Generally, convection vaporizers have a faster heat-up time and that’s because they only have to heat up the heating element, and not the whole oven and the herb it contains. But, this isn’t the case with every device in those respective categories. There's a direct correlation between heat-up time and build quality of the device. 

  • On-demand vs session vaping

Also, convection vaporizers aren’t heating up your herb when you aren’t drawing from them, making them better suited for an ‘on-demand’ style of vaping. Some people see this as the biggest drawback of convection vaping, others see it as a big plus. 

Conduction vaporizers lend themselves best for when you want a longer ‘session’ experience, where you take a couple of tokes, then put it down to come back to later or pass it to your friend (on the left!). 

The DynaVap VapCap 2021 M is a conduction vaporizer

Even though the 2021 'M' by DynaVap is a conduction vaporizer it has a fast heat-up time and impeccable flavour. 

The grind of your material: 

To get the best result out of either of the two vaporizer types, the way you grind your herb is important.

With conduction vaporizers it is all about surface area; the more herb that is in direct contact with the oven’s walls, the better it gets vapourised. So, you want to grind your herb as fine as you can (without grinding it to dust, cause then you’ll be spitting out green flakes every 5 seconds) and pack the material in tighter than you would do with a convection vape. 

When it comes to convection vaporizers, you’ll want a coarse grind. You want to create room for the airflow to carry in that heat, and having bigger chunks of material in your oven creates pockets for the air to pass through.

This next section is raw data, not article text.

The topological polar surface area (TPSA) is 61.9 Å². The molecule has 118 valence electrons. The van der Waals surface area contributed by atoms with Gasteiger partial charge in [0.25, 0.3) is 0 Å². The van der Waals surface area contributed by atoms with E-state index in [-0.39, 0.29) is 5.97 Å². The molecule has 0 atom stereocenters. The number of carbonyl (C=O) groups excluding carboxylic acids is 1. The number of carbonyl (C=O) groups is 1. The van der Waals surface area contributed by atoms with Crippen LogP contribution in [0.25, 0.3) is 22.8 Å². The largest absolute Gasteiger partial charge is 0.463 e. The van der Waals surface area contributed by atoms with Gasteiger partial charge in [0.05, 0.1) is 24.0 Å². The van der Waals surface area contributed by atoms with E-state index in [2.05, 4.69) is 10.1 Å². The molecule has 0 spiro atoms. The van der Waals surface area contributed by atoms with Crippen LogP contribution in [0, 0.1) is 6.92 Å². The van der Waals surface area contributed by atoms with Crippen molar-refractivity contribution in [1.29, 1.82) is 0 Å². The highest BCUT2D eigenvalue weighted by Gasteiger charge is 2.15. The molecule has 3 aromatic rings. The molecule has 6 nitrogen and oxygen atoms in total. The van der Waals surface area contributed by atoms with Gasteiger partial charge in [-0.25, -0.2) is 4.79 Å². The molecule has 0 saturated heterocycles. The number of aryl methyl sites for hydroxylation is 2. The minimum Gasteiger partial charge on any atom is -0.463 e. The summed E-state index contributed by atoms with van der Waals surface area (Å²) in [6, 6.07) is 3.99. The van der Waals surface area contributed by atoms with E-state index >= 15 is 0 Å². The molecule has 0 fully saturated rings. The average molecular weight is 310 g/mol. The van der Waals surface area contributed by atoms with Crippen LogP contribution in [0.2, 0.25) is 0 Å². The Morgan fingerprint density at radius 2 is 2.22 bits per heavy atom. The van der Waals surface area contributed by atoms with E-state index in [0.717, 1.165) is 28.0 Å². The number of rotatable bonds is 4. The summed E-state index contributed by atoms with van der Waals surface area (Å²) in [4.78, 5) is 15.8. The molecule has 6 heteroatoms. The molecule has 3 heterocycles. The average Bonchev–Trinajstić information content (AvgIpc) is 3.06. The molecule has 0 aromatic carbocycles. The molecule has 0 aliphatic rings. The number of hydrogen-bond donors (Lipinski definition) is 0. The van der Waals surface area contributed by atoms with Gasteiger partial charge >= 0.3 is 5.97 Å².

The Mighty by Storz & Bickel is what we call a hybrid vaporizer, using both convection and a little bit of conduction heating to generate vapour.  

Battery life: 

This is a bit of a contested subject. In the olden days’, conduction vaporizers were the clear winner when it came to battery life. Simply because they were less technologically complex. The heat source can apply heat directly, so needs less power to reach the desired temperature. 

The heating elements of most convection vaporizers need to heat up to a slightly higher temperature, to compensate for the potential heat loss when the heat is transferred into the oven, making them slightly more power-hungry. 

But, as with all technological innovations, this diff is slightly less nowadays, due to further advancements in power efficiency. 


And? Are you one step closer to making a decision on which type of vaporizer suits your needs best? Have your tried both types yet? If so, which one has your preference? Let us know, down here in the comment section or drop us a line on one of our social media channels. 

Peace out & vape on!